Philanthropy in the US has always carried a distinctly global mindset. US-based nonprofits have a lengthy and impressive history of not only sending money, goods, and volunteers to help those in need, but also operating overseas to directly conduct their missions. Legal and practical issues may vary considerably. Several basic pro-active steps, however, apply to nearly every nonprofit contemplating international activities.
Research, Research, Research
The first step is to research the specific country in which the organization would like to serve. Find out whether there are particular risks for nonprofits and their volunteers working in the country. Research requirements for visas and work permits. Check the US Office of Foreign Assets Control’s (“OFAC”) Specially Designated Nationals List and Terrorist Exclusion List, as well as Department of State advisories, to avoid partnering with organizations linked to terrorism. Understand whether plans for doing charitable work are feasible in the specific country.
Additionally, understand the legal requirements in both the US and the foreign country. For example, note that while foreign charitable organizations may secure tax-exempt status in the US, donors may not deduct contributions to these organizations. Charities organized in the US, on the other hand, may perform charitable activities in foreign countries and provide funds to foreign organizations without risking loss of tax-exempt status or causing contributions to be non-deductible, subject to some specific rules. These rules differ depending on whether the US organization is directly performing the activities or is providing funds to a foreign organization. Talk to a knowledgeable attorney about how US tax law affects the structure of the new international endeavor.
Pay close attention to legal requirements in the foreign country, as well. If a US entity is doing charitable work in the country, does it need to register with a government entity? When establishing a new entity in the country, what are the legal requirements? Are there laws governing employees living in the country, particularly regarding the withholding of income taxes or social security and other benefits? How do such foreign laws overlap with US law? Some countries already have established totalization treaties with the US addressing these employment-related issues.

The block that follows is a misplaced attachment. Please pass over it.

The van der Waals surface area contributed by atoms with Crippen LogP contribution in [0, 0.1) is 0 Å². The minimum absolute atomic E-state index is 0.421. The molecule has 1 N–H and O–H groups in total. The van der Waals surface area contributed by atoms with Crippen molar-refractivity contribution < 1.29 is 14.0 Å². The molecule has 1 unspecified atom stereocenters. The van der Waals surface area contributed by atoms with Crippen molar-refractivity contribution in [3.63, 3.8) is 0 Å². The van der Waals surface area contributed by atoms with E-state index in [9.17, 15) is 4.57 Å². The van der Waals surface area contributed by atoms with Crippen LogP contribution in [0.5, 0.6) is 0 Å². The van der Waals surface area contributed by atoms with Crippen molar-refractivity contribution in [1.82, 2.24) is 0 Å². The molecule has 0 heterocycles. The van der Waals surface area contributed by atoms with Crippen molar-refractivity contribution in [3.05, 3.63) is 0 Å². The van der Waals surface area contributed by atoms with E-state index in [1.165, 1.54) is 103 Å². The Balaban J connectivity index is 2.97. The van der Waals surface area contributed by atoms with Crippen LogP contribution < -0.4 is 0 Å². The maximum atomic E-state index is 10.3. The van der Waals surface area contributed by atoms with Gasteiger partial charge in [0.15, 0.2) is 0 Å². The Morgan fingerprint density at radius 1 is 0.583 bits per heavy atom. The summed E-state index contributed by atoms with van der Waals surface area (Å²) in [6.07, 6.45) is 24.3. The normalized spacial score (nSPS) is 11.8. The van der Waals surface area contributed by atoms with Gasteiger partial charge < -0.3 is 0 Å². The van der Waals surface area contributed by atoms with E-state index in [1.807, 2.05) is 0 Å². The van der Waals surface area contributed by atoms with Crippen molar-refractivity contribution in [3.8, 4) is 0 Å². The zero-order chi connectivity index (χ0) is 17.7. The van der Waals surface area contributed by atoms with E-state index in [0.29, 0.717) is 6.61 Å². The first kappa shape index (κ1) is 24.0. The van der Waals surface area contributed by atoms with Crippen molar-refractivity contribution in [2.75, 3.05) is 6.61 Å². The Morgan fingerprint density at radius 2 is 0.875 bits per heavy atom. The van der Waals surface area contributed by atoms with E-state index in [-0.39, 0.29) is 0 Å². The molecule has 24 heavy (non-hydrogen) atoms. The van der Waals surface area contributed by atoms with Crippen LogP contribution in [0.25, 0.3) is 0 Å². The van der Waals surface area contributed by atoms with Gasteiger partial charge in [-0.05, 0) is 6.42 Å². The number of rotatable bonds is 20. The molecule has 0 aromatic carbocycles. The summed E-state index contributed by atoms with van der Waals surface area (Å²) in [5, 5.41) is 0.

Nonprofits may need local counsel in the foreign country, in addition to their US counsel, to ensure compliance with all legal requirements in the foreign country. It may be difficult to find good local counsel due to differing requirements for attorneys in other countries, but doing so can be key to operating a successful international program.
Make Friends with the Locals
In determining the structure of the international program, consider the culture of the country in which the organization wants to work. Is the country friendly to US organizations? Would it help to set up an intermediate organization in a neutral country or to register the organization with a government entity? Will cultural concerns prevent the organization from being up front about ties to a particular religion or ideology? If so, will it be necessary to set up a new charity with no “formal” ties to a US organization that provides funding?
Additionally, talk to other nonprofit organizations already working in the country. Ask about issues they have encountered and how they have dealt with them. Consider hiring citizens of the country who have local know-how. Establish a connection with the US embassy in the country. Embassy representatives may know about local organizations with which it is safe to partner. Such representatives may also know of local attorneys with solid reputations, or how to address issues that arise with local government. Think about whether it would also be beneficial to directly establish good relations with the local government, but be careful about doing so in countries with volatile political climates.
Be Proactive – Manage the Risk
Establishing risk-management policies is particularly important when it comes to finances. Increase your awareness regarding money-laundering scams, for which nonprofit organizations are a common target. Set up reporting and accountability mechanisms, both as good practice and to comply with US legal requirements. Establish safeguards controlling how funds will be transferred from a US entity to a foreign one. Keep in mind that traditional banking systems typically provide the most protections and that funds should only be transferred as they are needed.
Particularly when partnering with other organizations, it is also important to have an exit strategy. Make sure to have a clear contract with any local partners that controls what happens when things don’t go as planned. Be prepared for the worst-case scenario, and have a plan in place in case you have to shut down the project. Know when it is time to leave, either because the work is complete or because it has become impossible to meet the organization’s charitable goals.
Finally, be aware that this list is not comprehensive. Be sure to talk to an attorney with extensive knowledge of the legal issues related to international charity work. Establishing new programs can be a daunting task, but the steps above and solid legal counsel will put you well on your way to doing good work across the globe.